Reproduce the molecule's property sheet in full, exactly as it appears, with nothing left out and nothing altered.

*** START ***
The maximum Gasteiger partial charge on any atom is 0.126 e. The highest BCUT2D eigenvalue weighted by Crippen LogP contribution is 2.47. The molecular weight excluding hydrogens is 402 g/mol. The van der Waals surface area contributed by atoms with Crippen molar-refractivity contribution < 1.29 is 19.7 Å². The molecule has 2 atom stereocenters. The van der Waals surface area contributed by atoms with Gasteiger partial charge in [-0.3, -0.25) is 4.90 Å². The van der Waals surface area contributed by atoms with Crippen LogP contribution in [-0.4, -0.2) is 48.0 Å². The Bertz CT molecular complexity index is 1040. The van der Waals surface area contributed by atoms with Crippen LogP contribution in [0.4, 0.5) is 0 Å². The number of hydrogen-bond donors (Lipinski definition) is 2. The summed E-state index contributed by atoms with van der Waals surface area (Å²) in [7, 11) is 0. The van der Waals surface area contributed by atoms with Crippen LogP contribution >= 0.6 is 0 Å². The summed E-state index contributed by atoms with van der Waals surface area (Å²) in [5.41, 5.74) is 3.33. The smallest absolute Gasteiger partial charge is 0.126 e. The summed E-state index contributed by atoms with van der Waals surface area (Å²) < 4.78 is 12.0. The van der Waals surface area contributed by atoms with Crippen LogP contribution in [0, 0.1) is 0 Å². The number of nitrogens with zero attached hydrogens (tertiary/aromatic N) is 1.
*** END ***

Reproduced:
The maximum Gasteiger partial charge on any atom is 0.126 e. The highest BCUT2D eigenvalue weighted by Crippen LogP contribution is 2.47. The molecular weight excluding hydrogens is 402 g/mol. The van der Waals surface area contributed by atoms with Crippen molar-refractivity contribution < 1.29 is 19.7 Å². The molecule has 2 atom stereocenters. The van der Waals surface area contributed by atoms with Gasteiger partial charge in [-0.3, -0.25) is 4.90 Å². The van der Waals surface area contributed by atoms with Crippen LogP contribution in [-0.4, -0.2) is 48.0 Å². The Bertz CT molecular complexity index is 1040. The van der Waals surface area contributed by atoms with Crippen LogP contribution in [0.4, 0.5) is 0 Å². The number of hydrogen-bond donors (Lipinski definition) is 2. The summed E-state index contributed by atoms with van der Waals surface area (Å²) in [7, 11) is 0. The van der Waals surface area contributed by atoms with Crippen LogP contribution >= 0.6 is 0 Å². The summed E-state index contributed by atoms with van der Waals surface area (Å²) in [5.41, 5.74) is 3.33. The smallest absolute Gasteiger partial charge is 0.126 e. The summed E-state index contributed by atoms with van der Waals surface area (Å²) < 4.78 is 12.0. The van der Waals surface area contributed by atoms with Crippen LogP contribution in [0, 0.1) is 0 Å². The number of nitrogens with zero attached hydrogens (tertiary/aromatic N) is 1.